From a software standpoint: proprietary software means you do not have access to human-readable source code, it is used to generate the executable(binary) copies.
You can then purchase(license) these copies and use for a certain time under the applicable legal conditions (see EULA, Terms of Service).
From a hardware standpoint: proprietary hardware means you do not have access to product design files. These are used to manufacture identical copies of consumer goods which you can then purchase.
These products are normally shipped with terms and conditions which grant you certain rights to use the product but forbid you from opening, or reverse engineering the underlying hardware.
Blind dependence on technology and continuous exposure to manipulative marketing leads to misjudgment and unhealthy consumption habits.
It is important to realize that free markets fail when consumers have inaccurate and incomplete information about the items they are purchasing. It is only when both sides (consumers and suppliers) have the information they need that you can have a fair negotiation and an efficient and equitable outcome.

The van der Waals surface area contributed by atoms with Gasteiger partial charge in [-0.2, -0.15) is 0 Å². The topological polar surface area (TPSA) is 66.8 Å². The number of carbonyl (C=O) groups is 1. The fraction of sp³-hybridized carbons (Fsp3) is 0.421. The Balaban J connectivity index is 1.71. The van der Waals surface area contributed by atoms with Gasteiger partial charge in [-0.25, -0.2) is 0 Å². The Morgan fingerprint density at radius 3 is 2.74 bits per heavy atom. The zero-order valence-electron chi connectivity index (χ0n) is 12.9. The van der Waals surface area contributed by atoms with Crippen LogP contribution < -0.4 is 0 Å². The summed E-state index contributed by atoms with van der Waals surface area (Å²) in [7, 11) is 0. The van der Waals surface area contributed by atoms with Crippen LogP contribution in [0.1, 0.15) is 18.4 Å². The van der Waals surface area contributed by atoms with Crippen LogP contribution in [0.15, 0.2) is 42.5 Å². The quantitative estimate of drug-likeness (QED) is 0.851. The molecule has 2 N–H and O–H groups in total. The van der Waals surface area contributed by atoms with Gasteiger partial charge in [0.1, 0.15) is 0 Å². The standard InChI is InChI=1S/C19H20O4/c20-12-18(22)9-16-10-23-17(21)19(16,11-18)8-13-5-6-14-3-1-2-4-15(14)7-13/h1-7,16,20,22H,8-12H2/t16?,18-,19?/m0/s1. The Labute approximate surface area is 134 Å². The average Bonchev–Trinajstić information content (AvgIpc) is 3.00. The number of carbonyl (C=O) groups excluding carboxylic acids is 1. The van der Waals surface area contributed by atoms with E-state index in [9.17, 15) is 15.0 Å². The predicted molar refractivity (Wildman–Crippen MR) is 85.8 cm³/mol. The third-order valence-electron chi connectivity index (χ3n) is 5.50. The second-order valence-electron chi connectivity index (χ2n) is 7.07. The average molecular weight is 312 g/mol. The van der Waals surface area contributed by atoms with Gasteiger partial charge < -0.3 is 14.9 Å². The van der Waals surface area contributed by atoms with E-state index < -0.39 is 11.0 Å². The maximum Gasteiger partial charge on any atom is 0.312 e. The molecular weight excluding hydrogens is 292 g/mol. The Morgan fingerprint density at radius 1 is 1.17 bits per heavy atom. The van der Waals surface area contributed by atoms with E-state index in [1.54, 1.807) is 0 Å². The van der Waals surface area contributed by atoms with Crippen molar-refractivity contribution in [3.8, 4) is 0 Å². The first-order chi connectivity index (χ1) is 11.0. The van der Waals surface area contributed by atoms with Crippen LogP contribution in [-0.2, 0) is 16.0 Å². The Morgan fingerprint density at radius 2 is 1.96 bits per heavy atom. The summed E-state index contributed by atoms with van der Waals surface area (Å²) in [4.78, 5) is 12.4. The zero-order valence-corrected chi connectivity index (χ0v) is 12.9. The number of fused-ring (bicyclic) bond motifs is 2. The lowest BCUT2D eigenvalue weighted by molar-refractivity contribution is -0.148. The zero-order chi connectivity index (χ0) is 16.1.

The problem we face as consumers is that there is an economic incentive for suppliers to hide information that could help us understand the real value of the goods we use.
In fact, it is often far easier and more profitable to manipulate the perceived value of a product through good (yet sometimes dishonest) advertising campaigns than it is to invest to improve it. Often a harmful illusion of technology as magic is sold to consumers, and thus our consumption judgment is greatly impaired. We are no longer investing in the real and honest technology we need, but in the next magic show in town, this is not sustainable.
When we base our consumption decisions on inaccurate or misleading information: